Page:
Passing the Buck on Debt Relief: How the failure of the private sector to cancel debts is fueling a crisis across the developing world
The Covid-19 pandemic will not be defeated unless it’s defeated in all countries. In developing countries, where public health spending is often severely constrained, significant debt cancellation will be necessary to deal with the double whammy of health and economic crises.
Leaders of G20 countries, the IMF and the UN have acknowledged the need for substantial debt relief. In April 2020 G20 finance ministers agreed a temporary suspension of debt payments from the poorest countries. This agreement – the Debt Service Suspension Initiative (DSSI) – is a first step to a solution to the crisis. But it fails to mandate action from private creditors (e.g. commercial banks and investment funds) or multi-lateral development banks, such as the World Bank – to which many developing countries owe huge sums.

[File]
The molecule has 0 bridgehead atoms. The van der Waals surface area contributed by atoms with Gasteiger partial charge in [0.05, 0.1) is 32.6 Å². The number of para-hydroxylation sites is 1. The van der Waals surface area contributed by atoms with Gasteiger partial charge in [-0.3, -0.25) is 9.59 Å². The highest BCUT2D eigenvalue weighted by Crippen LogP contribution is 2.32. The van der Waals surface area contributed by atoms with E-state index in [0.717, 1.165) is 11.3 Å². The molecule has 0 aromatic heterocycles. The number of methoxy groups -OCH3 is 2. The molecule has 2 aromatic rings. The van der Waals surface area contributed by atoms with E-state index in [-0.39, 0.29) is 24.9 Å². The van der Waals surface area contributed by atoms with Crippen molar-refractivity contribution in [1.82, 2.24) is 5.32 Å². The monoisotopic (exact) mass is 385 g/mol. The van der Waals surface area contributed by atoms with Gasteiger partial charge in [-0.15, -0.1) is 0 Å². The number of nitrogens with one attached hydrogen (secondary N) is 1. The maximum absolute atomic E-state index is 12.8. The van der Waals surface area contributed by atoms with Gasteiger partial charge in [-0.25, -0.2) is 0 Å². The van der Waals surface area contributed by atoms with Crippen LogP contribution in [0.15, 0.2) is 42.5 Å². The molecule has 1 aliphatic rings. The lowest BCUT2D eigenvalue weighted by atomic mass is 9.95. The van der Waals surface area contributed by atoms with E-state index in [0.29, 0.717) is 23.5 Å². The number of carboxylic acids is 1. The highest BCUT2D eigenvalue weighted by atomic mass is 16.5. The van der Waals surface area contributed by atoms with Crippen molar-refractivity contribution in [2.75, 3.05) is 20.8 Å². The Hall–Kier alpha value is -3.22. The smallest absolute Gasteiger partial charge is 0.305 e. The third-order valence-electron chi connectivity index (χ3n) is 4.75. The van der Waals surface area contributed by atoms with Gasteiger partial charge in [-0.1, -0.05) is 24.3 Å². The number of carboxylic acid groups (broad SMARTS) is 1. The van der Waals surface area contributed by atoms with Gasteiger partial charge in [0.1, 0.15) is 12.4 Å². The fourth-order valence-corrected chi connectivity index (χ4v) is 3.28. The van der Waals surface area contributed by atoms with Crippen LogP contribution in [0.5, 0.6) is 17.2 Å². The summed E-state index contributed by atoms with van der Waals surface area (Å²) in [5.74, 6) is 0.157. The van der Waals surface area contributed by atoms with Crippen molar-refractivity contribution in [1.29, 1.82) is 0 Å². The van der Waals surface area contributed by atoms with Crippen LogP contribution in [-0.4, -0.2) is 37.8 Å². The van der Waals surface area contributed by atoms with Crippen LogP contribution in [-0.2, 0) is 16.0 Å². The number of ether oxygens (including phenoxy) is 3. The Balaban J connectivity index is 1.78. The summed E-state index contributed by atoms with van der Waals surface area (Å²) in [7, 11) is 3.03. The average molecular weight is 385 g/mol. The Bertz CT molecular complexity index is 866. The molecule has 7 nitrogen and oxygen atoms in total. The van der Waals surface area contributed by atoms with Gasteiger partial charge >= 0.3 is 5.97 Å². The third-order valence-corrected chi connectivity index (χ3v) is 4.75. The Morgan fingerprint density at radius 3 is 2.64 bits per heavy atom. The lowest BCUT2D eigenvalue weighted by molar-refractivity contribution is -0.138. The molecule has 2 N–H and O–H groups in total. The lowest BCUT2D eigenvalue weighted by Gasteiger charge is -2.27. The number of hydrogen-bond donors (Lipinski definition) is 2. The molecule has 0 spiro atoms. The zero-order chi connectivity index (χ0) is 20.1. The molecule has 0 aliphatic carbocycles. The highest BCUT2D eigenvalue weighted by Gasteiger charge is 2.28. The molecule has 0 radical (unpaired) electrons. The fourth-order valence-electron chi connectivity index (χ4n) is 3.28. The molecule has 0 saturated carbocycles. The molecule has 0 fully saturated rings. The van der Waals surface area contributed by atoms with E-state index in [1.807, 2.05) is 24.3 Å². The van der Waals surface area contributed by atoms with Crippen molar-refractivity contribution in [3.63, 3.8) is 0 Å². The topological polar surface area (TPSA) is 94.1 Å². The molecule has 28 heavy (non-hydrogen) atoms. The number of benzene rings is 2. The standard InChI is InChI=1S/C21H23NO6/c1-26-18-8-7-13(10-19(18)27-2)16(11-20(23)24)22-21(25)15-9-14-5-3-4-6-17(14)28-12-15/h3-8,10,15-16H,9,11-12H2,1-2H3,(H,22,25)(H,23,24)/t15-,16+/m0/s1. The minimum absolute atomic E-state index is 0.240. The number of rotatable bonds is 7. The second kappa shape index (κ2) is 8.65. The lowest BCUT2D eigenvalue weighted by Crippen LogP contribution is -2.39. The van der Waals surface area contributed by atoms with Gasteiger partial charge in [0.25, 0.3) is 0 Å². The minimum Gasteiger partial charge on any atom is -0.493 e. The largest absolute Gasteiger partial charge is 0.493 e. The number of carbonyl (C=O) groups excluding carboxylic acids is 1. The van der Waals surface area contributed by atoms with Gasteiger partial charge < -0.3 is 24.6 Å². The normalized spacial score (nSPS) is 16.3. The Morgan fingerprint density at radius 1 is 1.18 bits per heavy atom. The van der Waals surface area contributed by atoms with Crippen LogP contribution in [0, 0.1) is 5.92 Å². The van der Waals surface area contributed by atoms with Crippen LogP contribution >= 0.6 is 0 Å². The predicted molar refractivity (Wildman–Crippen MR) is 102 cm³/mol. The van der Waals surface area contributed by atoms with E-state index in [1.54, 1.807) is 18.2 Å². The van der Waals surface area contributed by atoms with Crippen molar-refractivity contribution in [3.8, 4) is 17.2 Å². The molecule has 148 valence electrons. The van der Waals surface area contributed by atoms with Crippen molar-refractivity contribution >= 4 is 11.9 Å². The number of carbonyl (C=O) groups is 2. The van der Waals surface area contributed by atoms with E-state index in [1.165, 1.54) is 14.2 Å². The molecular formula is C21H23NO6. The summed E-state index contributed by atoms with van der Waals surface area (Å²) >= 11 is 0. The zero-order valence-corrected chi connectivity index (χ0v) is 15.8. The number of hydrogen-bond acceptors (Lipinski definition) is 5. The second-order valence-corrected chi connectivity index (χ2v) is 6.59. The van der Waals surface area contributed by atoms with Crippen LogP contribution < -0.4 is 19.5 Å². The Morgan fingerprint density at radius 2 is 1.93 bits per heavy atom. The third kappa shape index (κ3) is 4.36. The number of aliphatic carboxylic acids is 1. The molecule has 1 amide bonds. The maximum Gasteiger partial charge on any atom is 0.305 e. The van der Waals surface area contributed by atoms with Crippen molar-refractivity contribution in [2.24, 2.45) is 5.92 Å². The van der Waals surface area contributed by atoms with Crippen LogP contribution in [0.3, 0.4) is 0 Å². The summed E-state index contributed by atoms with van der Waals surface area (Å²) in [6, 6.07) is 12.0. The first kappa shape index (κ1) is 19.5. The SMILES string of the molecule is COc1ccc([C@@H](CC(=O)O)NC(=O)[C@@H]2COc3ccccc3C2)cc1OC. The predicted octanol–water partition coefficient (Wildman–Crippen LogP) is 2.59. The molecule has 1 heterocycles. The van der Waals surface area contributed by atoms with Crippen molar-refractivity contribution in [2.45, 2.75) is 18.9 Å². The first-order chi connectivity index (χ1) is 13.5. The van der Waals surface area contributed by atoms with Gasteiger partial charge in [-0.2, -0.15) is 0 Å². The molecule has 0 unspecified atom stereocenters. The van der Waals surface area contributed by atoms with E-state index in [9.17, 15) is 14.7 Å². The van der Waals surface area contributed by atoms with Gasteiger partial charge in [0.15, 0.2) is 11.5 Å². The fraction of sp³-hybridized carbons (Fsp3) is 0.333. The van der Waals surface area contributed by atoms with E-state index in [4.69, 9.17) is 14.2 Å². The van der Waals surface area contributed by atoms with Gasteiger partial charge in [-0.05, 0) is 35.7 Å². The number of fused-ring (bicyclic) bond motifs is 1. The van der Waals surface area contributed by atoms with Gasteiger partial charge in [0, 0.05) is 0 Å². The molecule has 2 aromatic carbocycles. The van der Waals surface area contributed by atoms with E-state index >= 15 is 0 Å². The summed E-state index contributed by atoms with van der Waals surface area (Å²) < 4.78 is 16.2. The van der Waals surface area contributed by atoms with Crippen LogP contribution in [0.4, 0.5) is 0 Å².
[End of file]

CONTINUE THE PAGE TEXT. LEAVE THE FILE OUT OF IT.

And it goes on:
This paper, issued ahead of the G20 Finance Ministers meeting, shows that despite the DSSI, many of the poorest countries are spending more on servicing debt payments than they are on life-saving public services. This paper examines the size of the private debt burden in these countries and makes a case for the introduction of a mechanism that would make participation in a debt suspension initiative compulsory for all actors, including private and multi-lateral creditors.
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